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Thursday, October 23, 2008

The Case Against Beliefnet: Bill Maher's Fundamentalism

I started a series on Religulous posts starting with a criticism of the quotes Maher uses in the film. I discovered Steven Waldman over at Beliefnet started a Case Against Religulous series, beginning with his own criticism of the quotes. I posted a criticism on his criticism of the quotes, as he tried to blow them out of proportion as Maher's "thesis." Until now I couldn't continue following Waldman's blog as I could not access it (for whatever reason).

Waldman writes a short entry on Maher's "fundamentalism":

Maher declares at the outset that he's just a reasonable man who seeks to raise the status of "doubt." While religion sells a silly/dangerous "invisible product," he says, "my product is doubt."

But by the end he declares, with fervor that would make Jimmy Swaggert proud, "Religion must die if mankind is to live." There is no doubt, no shades of gray. There are no examples of religion ever doing anything good, ever. He casts his opponents as not merely mistaken but grotesque and dangerous to your very existence.

Maher's product is not doubt. [...]

What an amazing fallacy. I saw Religulous on October 3 when it first came out; I can't help but wonder what film Waldman saw when I read his reviews and statements. I did not see a film about how there are certainly no gods. In fact, I didn't hear any arguments against the existence of gods in general (perhaps because Bill Maher is not an atheist and indeed believes there is a God).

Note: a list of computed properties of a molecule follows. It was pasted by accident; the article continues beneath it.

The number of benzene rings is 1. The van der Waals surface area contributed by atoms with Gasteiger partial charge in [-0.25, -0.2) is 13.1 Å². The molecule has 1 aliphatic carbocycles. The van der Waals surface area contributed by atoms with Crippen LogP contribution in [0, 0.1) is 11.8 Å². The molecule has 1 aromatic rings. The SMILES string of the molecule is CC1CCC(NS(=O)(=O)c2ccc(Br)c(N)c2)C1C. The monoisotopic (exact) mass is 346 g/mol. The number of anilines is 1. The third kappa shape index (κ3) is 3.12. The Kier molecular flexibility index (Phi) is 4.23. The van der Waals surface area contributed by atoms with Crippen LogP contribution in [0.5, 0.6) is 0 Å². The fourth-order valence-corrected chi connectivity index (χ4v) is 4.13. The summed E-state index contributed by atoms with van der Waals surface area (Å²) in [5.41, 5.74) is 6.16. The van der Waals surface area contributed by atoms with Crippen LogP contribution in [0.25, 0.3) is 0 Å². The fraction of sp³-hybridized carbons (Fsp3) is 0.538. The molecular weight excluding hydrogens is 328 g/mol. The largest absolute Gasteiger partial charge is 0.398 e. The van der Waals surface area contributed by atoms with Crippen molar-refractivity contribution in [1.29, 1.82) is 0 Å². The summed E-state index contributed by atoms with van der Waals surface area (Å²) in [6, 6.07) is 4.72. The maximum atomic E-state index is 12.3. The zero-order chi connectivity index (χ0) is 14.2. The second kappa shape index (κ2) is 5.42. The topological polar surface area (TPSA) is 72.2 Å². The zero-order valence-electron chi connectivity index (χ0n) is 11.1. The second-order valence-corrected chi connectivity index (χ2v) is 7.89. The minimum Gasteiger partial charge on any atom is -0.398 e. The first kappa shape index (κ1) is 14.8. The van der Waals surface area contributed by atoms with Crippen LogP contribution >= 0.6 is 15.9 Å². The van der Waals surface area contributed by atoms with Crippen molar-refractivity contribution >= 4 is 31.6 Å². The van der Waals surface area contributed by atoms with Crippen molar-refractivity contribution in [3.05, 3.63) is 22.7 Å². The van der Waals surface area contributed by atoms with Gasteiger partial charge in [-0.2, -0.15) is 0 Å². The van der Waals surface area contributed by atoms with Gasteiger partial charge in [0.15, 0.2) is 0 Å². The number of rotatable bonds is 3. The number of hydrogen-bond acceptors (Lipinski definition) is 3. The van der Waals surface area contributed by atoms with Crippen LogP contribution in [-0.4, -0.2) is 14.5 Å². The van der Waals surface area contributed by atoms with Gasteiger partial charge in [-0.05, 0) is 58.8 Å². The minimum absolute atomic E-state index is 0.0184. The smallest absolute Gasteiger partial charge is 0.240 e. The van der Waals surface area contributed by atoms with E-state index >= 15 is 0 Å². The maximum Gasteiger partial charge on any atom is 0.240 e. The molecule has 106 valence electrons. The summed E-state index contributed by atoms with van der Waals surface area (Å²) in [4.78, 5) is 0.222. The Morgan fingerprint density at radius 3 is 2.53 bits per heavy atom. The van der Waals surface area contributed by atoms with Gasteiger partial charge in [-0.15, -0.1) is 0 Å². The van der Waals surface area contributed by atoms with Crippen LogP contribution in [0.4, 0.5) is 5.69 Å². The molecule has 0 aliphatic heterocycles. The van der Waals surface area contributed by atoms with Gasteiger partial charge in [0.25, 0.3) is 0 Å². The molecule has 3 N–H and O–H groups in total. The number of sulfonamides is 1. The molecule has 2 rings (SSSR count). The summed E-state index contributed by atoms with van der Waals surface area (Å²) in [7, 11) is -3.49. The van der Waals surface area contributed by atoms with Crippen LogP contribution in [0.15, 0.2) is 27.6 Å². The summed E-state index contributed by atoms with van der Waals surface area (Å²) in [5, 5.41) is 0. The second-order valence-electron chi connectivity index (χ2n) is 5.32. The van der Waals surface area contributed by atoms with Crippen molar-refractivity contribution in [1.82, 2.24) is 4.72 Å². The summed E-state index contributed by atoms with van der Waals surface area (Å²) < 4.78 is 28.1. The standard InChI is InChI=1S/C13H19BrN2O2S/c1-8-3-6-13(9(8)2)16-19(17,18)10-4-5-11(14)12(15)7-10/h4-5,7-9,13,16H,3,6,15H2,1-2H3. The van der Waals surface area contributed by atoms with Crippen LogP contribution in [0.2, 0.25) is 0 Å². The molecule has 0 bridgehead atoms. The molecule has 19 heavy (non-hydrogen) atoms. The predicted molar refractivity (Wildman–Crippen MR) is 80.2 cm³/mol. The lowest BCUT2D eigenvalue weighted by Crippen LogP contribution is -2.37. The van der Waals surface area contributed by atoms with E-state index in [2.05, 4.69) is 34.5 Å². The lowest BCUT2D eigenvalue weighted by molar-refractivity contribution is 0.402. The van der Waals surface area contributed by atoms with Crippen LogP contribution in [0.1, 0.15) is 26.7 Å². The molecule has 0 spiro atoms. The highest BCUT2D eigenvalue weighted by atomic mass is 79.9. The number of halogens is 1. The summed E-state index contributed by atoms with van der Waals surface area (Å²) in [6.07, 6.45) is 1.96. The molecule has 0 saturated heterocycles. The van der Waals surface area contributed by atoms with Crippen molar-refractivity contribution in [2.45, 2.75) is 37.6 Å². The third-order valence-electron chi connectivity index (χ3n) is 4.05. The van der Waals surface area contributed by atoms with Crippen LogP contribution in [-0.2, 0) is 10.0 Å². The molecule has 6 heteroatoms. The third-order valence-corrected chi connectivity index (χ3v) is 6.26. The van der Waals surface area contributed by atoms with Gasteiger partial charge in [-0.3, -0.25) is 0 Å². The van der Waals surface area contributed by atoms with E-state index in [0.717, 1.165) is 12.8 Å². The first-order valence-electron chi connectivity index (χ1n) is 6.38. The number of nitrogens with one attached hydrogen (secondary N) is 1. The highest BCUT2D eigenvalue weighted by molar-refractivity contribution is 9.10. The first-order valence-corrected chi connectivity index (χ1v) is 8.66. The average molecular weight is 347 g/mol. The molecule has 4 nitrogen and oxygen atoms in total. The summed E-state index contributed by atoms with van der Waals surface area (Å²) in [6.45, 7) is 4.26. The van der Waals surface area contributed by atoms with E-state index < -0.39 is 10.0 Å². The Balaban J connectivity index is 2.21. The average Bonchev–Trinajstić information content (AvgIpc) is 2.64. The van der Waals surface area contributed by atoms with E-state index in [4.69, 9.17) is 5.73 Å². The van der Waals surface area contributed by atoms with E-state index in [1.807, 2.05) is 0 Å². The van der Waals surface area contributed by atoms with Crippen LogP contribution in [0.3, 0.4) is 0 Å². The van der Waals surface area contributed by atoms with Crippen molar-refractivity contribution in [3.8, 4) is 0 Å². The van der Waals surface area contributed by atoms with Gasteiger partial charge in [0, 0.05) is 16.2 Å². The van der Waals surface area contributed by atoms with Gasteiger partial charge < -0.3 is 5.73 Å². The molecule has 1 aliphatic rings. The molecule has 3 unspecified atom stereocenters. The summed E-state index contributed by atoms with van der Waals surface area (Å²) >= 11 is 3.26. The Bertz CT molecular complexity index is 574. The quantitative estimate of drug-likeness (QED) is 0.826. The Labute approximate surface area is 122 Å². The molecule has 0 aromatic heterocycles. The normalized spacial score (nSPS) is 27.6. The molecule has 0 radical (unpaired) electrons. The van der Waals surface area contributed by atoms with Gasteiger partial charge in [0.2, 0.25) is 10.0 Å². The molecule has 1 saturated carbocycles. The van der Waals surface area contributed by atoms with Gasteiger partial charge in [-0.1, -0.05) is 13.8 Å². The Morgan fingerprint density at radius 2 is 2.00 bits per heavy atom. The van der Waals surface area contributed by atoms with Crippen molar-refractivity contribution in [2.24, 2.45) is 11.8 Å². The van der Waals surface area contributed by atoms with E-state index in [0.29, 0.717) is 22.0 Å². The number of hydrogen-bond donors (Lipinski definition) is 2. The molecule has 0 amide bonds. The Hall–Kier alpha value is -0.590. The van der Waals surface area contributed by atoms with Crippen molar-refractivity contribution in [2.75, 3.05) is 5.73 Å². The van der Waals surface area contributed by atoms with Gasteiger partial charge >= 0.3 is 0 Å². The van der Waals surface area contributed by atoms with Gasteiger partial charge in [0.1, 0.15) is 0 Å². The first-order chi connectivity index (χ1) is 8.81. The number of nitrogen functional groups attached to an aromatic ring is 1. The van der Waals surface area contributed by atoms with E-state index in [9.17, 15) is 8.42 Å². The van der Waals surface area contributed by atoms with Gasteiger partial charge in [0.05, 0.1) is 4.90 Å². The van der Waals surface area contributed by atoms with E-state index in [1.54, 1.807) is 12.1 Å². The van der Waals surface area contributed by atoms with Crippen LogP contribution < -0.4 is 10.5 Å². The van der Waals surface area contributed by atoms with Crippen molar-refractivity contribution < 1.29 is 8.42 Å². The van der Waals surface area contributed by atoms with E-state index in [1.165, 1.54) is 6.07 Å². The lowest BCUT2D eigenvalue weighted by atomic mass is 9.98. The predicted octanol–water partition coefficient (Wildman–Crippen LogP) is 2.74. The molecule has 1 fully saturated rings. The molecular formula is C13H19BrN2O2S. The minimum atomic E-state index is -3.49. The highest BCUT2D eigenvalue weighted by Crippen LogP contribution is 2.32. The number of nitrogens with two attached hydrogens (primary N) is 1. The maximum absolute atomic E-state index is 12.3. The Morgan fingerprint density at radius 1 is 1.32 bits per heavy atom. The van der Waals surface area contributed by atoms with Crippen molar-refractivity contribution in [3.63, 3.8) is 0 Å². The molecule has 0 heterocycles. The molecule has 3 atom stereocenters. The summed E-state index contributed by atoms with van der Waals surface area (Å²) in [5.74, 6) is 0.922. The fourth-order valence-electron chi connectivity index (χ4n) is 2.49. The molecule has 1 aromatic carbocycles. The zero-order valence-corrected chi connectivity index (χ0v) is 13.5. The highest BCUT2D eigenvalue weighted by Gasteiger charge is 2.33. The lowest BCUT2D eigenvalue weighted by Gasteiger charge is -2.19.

The fallacy in Mr. Waldman's post is a straw man. He starts off discussing Maher's doubt concerning the nature of God, the afterlife, etc, and then shifts this into a statement of how there are "no examples of religion ever doing anything good, ever." He shifts Maher's statement concerning the doubt of the nature of God to Maher's non-doubt concerning religion. Religion and theism are not the same thing.

The point of the film was not that religion does no good. In fact, I never heard that mentioned at all. The point of the film was the silliness of religion and its negative impact on rational thought and society.

Waldman ends the post on a rather bizarre note:

Maher's product is not doubt. It's certainty -- a black-and-white world view that demonizes religion in the same way that some religious fundamentalists demonize those who differ from them.

Maher is a secular fundamentalist.
Again, Maher wasn't discussing his doubt about the effects of religion; he was discussing his doubt concerning the nature of God. The oddness of the concluding note, though, is his labeling of Maher as a secular fundamentalist. What exactly is secular fundamentalism? What dogma and tenets does Maher take fundamentally? Religious fundamentalists take their holy texts to be infallible in morals and faith and take them literally.

Secularism means without religion or not connected to anything religious. How exactly do you go about being fundamental about that?

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